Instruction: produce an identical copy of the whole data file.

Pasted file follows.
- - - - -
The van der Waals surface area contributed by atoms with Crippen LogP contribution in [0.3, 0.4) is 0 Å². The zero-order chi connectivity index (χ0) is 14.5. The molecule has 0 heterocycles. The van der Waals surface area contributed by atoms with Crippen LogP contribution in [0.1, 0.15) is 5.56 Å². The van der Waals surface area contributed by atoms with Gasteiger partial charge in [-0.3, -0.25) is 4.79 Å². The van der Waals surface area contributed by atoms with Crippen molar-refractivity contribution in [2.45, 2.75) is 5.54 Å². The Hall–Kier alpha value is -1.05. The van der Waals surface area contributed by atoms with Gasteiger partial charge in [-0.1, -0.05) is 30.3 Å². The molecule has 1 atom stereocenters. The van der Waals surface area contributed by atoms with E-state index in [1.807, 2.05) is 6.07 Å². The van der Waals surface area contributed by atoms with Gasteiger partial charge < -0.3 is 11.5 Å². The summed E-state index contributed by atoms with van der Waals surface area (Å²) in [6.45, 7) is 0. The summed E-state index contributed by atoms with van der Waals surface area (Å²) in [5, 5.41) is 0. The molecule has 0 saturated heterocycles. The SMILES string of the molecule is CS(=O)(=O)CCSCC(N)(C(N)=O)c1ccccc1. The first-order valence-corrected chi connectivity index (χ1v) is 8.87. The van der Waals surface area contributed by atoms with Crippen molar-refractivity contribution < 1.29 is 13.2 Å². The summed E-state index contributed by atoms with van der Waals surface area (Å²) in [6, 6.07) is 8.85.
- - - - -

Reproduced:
The van der Waals surface area contributed by atoms with Crippen LogP contribution in [0.3, 0.4) is 0 Å². The zero-order chi connectivity index (χ0) is 14.5. The molecule has 0 heterocycles. The van der Waals surface area contributed by atoms with Crippen LogP contribution in [0.1, 0.15) is 5.56 Å². The van der Waals surface area contributed by atoms with Gasteiger partial charge in [-0.3, -0.25) is 4.79 Å². The van der Waals surface area contributed by atoms with Crippen molar-refractivity contribution in [2.45, 2.75) is 5.54 Å². The Hall–Kier alpha value is -1.05. The van der Waals surface area contributed by atoms with Gasteiger partial charge in [-0.1, -0.05) is 30.3 Å². The molecule has 1 atom stereocenters. The van der Waals surface area contributed by atoms with E-state index in [1.807, 2.05) is 6.07 Å². The van der Waals surface area contributed by atoms with Gasteiger partial charge < -0.3 is 11.5 Å². The summed E-state index contributed by atoms with van der Waals surface area (Å²) in [6.45, 7) is 0. The summed E-state index contributed by atoms with van der Waals surface area (Å²) in [5, 5.41) is 0. The molecule has 0 saturated heterocycles. The SMILES string of the molecule is CS(=O)(=O)CCSCC(N)(C(N)=O)c1ccccc1. The first-order valence-corrected chi connectivity index (χ1v) is 8.87. The van der Waals surface area contributed by atoms with Crippen molar-refractivity contribution < 1.29 is 13.2 Å². The summed E-state index contributed by atoms with van der Waals surface area (Å²) in [6, 6.07) is 8.85.